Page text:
The Optical heart-rate monitor on the Suunto 7 can be a bit frustrating. Unlike other Suunto sports watches, this one does not have the availability to be paired with an external heart-rate monitor chest strap. You will purely base everything on the result given by the optical sensor, which tends to give inaccurate data. This is not unique of Suunto but an issue with all manufacturers, Apple, Garmin, etc. The technology just isn’t there yet.
Frustratingly, it does not provide real-time metrics for your workouts which is very effective way in determining your progress and recovery. If you want more features such as calorie count, you need to download third-party apps or go to Google Fit. Suunto could have provided this feature natively and a little better implemented since this is often used during workouts to monitor the performance and accuracy. I guess they had to compromise somewhere. You are stuck with Google fit or simply download an app and off you go.
We run some test to see how accurate the data it measures for the heart-rate is during some easy activities like indoor running and cycling. For these basic workouts, it gave us very similar average heart-rate results. But for other high-intensity exercises the optical wrist monitor gave us sudden rises and drops in our heart-rate. As we anticipated, we could only take the results as a guide if we wanted more accurate readings it is clear Suunto wats you to upgrade into their top-end range of sports watches.
The mapping feature of Suunto 7 is impressively good, from the colorful display which lets you see breadcrumb trails in real-time to the offline maps feature. They have certainly gone all out with this feature and they live up to their legacy of providing great mapping features. The Suunto 7 offers a big and wide range of map styles covering even swimming and golfing maps.
That’s not all, the Suunto 7 has the ability to download maps and use them offline. There is also a heat map feature wherein you can find the most popular routes for fifteen types of sports. Will that be enough for you? We think so. It is such a big help for people who love going outdoors and have a watch that can help them find the right routes without hassle.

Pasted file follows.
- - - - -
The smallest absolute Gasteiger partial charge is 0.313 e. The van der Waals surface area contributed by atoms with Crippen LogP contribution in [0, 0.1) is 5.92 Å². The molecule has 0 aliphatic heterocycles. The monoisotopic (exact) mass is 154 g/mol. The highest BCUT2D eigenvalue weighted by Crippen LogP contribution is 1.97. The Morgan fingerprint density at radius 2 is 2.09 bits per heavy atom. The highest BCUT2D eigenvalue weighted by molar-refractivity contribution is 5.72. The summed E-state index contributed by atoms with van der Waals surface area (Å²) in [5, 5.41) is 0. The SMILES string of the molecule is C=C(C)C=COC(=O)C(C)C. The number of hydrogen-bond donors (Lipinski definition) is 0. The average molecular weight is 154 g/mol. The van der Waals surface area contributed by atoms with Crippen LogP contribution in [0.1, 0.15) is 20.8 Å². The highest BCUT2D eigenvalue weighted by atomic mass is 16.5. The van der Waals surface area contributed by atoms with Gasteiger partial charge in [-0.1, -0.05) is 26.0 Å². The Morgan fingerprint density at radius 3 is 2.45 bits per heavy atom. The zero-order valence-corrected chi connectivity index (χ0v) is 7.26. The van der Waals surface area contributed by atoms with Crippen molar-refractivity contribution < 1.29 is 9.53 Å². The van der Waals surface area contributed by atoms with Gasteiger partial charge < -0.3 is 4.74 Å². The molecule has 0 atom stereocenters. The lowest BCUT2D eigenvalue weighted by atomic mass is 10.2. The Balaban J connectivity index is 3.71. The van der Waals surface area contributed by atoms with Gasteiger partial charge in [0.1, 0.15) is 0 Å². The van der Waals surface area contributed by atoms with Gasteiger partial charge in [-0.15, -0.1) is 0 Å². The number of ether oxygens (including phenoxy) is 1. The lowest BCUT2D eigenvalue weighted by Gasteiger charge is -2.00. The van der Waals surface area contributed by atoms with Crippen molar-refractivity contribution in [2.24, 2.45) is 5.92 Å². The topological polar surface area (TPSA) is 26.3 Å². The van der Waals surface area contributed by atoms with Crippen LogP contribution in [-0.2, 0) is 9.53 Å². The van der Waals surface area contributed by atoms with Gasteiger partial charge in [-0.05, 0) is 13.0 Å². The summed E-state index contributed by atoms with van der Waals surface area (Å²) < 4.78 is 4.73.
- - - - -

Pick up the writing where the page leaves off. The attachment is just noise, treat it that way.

Let’s get straight to the point. when it comes to battery life, the Suunto 7 is not dissimilar than most other smartwatches running on Google’s Wear OS. It will last days and not weeks, whatever the manufacturer claims. Unlike the Suunto 9 that could last up to a week, this one will run out of juice way sooner than you think. Here are some examples of what you can expect from this watch comparing what Suunto advertises versus the reality.
Upon tracking several workouts with GPS on, it shows that the maximum battery life is just 4 hours compared to its 18 hours advertised commitment (in line with other smartwatches such as the apple watch). Suunto claims you get eight hours if you control music playing on your phone but they don’t provide any details for streaming music from the watch. Using the maps features reduces the battery life down to 7 hours but if you use the watch on just the basic mode, the battery can stay for a whopping 40 days. Holy smokes!!
In reality, the Suunto 7 lasts for only a day and a few hours in the morning with auto screen brightness and full alerts on. Let’s be real here, this should be more than enough if your workouts last around an hour a day as we are all used to recharge our devices overnight. We found that when we used it on a 30-minute running workout, the battery decrease by 10%. In order to reach 100% recharge levels took 1 hour and 40 minutes of charging time, which we would say it is quite quick.
It’s no question that Suunto 7 can compete with other leading brands such as Apple, Samsung, and Garmin when it comes to its stylish design. It’s safe to say that they succeed to become a legit sports watch with smartwatch features but that does not take away the fact that some apps fail to hit the right mark. But once they fix all the issues, Suunto can line-up to big names in the smartwatch industry and keep their heads high.